Zika: 'Omen' for a Warming Planet?

A number of scientists are saying the spread of the Zika virus outbreak, which is now gripping Brazil and other parts of the Americas, may have been helped by climate change—and may offer a sign of the kind of public health impacts to come.

The World Health Organization declared a global public health emergency over the possible connection between Zika and microcephaly, and warned last month that the virus is “spreading explosively.” As many as 4 million people in the region could be infected by the end of this year, the agency warned.

While a definitive link hasn’t been made between the virus, transmitted primarily by the Aedes aegypti mosquito, and climate change, changes in temperatures and precipitation have impacts on the mosquitoes’ habitat.

From the Guardian:

Inside Climate News reports that “scientists and public health officials see the outbreak as an omen in a world steadily warming under the effects of climate change.” It continues:

Nick Watts, head of a commission on health and climate change for the The Lancet, told reporters last week, “Unless mitigated, climate change is likely to bring the spread of new emergent infectious diseases like Zika virus.”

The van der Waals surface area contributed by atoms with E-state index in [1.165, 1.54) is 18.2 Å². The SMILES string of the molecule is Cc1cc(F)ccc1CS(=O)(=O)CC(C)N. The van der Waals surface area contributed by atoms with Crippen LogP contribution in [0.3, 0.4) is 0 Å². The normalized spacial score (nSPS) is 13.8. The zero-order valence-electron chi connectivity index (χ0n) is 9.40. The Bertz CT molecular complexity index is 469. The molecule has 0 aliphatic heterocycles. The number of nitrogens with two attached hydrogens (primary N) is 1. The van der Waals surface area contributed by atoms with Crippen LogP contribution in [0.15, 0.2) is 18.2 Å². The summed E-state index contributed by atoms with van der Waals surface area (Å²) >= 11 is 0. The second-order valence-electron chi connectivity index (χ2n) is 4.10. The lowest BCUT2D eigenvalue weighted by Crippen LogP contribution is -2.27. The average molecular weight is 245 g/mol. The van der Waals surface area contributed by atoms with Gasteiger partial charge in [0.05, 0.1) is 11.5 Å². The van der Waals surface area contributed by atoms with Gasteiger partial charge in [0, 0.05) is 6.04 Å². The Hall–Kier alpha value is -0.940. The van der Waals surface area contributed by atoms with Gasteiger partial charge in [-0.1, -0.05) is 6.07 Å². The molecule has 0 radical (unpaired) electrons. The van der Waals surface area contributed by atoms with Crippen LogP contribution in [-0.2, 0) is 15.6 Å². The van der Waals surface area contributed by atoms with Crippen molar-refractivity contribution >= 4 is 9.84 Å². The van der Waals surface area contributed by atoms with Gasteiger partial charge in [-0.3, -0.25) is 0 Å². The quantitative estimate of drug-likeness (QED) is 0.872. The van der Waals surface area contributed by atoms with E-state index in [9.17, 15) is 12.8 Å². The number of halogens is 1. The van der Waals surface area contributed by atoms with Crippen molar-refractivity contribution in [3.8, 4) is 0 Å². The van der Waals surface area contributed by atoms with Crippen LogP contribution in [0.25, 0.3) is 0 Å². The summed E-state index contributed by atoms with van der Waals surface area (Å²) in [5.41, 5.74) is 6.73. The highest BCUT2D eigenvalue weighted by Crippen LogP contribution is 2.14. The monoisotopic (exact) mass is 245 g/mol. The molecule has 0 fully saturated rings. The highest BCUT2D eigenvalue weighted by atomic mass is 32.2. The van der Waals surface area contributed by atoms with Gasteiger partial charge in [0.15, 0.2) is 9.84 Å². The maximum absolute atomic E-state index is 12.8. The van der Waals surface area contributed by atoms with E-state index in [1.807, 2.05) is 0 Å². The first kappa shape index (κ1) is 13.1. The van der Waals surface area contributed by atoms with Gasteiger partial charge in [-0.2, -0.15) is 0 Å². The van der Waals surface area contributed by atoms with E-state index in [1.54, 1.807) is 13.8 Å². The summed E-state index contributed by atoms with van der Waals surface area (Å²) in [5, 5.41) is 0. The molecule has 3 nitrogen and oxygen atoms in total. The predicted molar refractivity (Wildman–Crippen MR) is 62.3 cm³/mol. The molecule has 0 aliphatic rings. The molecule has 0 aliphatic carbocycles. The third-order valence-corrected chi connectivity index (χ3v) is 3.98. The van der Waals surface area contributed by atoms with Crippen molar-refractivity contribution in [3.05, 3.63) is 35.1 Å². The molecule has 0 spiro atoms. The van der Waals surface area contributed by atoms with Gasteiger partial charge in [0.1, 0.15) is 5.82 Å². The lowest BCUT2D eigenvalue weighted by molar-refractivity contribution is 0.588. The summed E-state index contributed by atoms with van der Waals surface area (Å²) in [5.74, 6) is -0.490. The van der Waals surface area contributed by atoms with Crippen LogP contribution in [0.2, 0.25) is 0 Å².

The outbreak also shows another way in which climate change hits women harder, Amelia Urry writes at Grist, and notes that

And this all points to the need for global leaders to take seriously the public health risks a warming planet has in store, says Fiona Armstrong, executive director of the Australia-based Climate and Health Alliance.

She warns, “Political leaders and health authorities are underestimating the breadth and complexity associated with the risks to human health that come along with a warmer planet.”

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